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Just what do you do for an encore now? It seems every time Infinite Patience runs you keep thinking well, that’s the best race I’ve ever seen her run. And then, as she did on Derby Day last Saturday at Century Mile, she comes up with another even better absolute jaw-dropping, mind-boggling performance.
“Just when you think you’ve seen the best of Infinite Patience she finds another level,” said her trainer Barbara Heads after the five-year-old mare took the $100,000 Northlands Distaff in a track record time of 1:33.65 winning by a gaping seven lengths. “But this win in Edmonton was the best.”
For now anyway. Because as we were saying Infinite Patience, who has now won 13 of her 18 career starts, keeps writing a story better than the one before.
“Wow,” said Infinite Patience’s jockey Antonio Reyes. “Just wow.” Quite simply it was brilliant. Allowing long shot Sheltered Bay to take the lead through a quarter in 23.08, Reyes and Infinite Patience moved up under a snug hold to take the lead for good after a half mile in 46.09.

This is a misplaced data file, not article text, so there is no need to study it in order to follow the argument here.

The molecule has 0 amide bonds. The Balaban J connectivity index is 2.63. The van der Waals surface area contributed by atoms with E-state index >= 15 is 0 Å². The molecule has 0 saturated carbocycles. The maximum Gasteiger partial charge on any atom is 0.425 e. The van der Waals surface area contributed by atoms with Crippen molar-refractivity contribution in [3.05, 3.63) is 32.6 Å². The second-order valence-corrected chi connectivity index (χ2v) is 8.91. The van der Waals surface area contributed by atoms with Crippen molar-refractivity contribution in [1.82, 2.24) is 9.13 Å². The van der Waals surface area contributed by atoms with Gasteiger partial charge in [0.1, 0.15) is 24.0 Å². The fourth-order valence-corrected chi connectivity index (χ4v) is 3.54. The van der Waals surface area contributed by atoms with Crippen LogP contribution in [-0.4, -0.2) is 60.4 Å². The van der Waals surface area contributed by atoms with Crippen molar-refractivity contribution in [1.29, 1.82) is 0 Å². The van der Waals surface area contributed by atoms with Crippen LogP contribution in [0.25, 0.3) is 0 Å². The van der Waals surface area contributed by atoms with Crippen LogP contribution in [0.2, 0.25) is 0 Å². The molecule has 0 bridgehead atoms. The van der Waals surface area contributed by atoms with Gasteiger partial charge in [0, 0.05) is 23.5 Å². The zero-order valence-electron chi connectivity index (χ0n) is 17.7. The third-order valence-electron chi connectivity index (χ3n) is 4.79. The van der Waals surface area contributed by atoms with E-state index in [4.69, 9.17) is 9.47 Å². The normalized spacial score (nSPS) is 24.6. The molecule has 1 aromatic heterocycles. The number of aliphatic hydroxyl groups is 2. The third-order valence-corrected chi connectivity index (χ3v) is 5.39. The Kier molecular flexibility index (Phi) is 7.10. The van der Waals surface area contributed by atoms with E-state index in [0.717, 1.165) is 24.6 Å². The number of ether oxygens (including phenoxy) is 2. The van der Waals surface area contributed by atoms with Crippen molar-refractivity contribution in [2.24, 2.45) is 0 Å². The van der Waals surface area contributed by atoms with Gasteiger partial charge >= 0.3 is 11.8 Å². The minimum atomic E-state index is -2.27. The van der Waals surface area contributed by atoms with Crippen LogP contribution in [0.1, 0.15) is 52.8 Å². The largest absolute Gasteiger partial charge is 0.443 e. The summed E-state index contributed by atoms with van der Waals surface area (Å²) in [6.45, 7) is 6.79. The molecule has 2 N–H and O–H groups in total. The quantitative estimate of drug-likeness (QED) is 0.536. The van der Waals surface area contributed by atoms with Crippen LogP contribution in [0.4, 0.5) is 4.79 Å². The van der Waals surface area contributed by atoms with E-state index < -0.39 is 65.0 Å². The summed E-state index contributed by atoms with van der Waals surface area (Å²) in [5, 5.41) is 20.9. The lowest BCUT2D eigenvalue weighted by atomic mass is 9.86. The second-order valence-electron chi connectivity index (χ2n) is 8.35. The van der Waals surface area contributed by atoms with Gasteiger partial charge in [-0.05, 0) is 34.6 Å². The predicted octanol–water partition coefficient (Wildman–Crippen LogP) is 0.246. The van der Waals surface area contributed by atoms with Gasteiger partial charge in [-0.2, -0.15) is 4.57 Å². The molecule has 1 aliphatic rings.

And that was that. Looking under his shoulder a couple of times Reyes never even asked Infinite Patience. She just strutted away and disappeared down the long stretch.
By comparison the previous track record for a mile was 1:34.39 - almost a full second slower. And, the Century Mile Handicap for the best aged horses in western Canada - won by her stablemate At Attention - and also run on Derby Day was timed in 1:34.63 - a full second slower.
There simply doesn’t appear to be any limits. “It was definitely fun to watch,” said Heads. “Antonio certainly didn’t over ride her by any means.”
That’s for sure. If challenged at any point it would have been interesting to see just how fast Infinite Patience is. “She was just so impressive. And she does it looking like she’s not putting much effort into it,” said Heads, who admitted to being nervous before the race even though Infinite Patience was bet down to 25 cents on the dollar and paid just $2.50 to win.
“I’m always nervous. Always on edge. “You’re hoping everything goes right and that the horses have a safe trip and come back well. Everything else is a bonus.”
Heads said there is more pressure when you send out a big favourite like Infinite Patience. “Absolutely. Because she is so good. It’s a lot less nerve wracking when you’re 50-1. Then anything good is a surprise.”